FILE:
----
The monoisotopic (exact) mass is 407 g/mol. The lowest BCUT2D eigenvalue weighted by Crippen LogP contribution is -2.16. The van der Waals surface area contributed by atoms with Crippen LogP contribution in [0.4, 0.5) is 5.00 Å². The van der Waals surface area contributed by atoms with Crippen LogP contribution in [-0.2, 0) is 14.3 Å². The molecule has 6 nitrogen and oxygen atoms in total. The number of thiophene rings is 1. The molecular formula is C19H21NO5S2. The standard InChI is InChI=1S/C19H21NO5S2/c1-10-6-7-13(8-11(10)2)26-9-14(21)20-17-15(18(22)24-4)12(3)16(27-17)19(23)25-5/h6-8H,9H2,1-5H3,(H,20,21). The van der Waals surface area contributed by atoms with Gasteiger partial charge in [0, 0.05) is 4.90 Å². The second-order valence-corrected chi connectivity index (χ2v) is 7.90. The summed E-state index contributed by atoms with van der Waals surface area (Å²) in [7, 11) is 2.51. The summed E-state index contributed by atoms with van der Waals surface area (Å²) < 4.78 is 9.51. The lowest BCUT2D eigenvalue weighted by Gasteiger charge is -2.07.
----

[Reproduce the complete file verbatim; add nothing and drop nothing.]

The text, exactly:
The monoisotopic (exact) mass is 407 g/mol. The lowest BCUT2D eigenvalue weighted by Crippen LogP contribution is -2.16. The van der Waals surface area contributed by atoms with Crippen LogP contribution in [0.4, 0.5) is 5.00 Å². The van der Waals surface area contributed by atoms with Crippen LogP contribution in [-0.2, 0) is 14.3 Å². The molecule has 6 nitrogen and oxygen atoms in total. The number of thiophene rings is 1. The molecular formula is C19H21NO5S2. The standard InChI is InChI=1S/C19H21NO5S2/c1-10-6-7-13(8-11(10)2)26-9-14(21)20-17-15(18(22)24-4)12(3)16(27-17)19(23)25-5/h6-8H,9H2,1-5H3,(H,20,21). The van der Waals surface area contributed by atoms with Gasteiger partial charge in [0, 0.05) is 4.90 Å². The second-order valence-corrected chi connectivity index (χ2v) is 7.90. The summed E-state index contributed by atoms with van der Waals surface area (Å²) in [7, 11) is 2.51. The summed E-state index contributed by atoms with van der Waals surface area (Å²) < 4.78 is 9.51. The lowest BCUT2D eigenvalue weighted by Gasteiger charge is -2.07.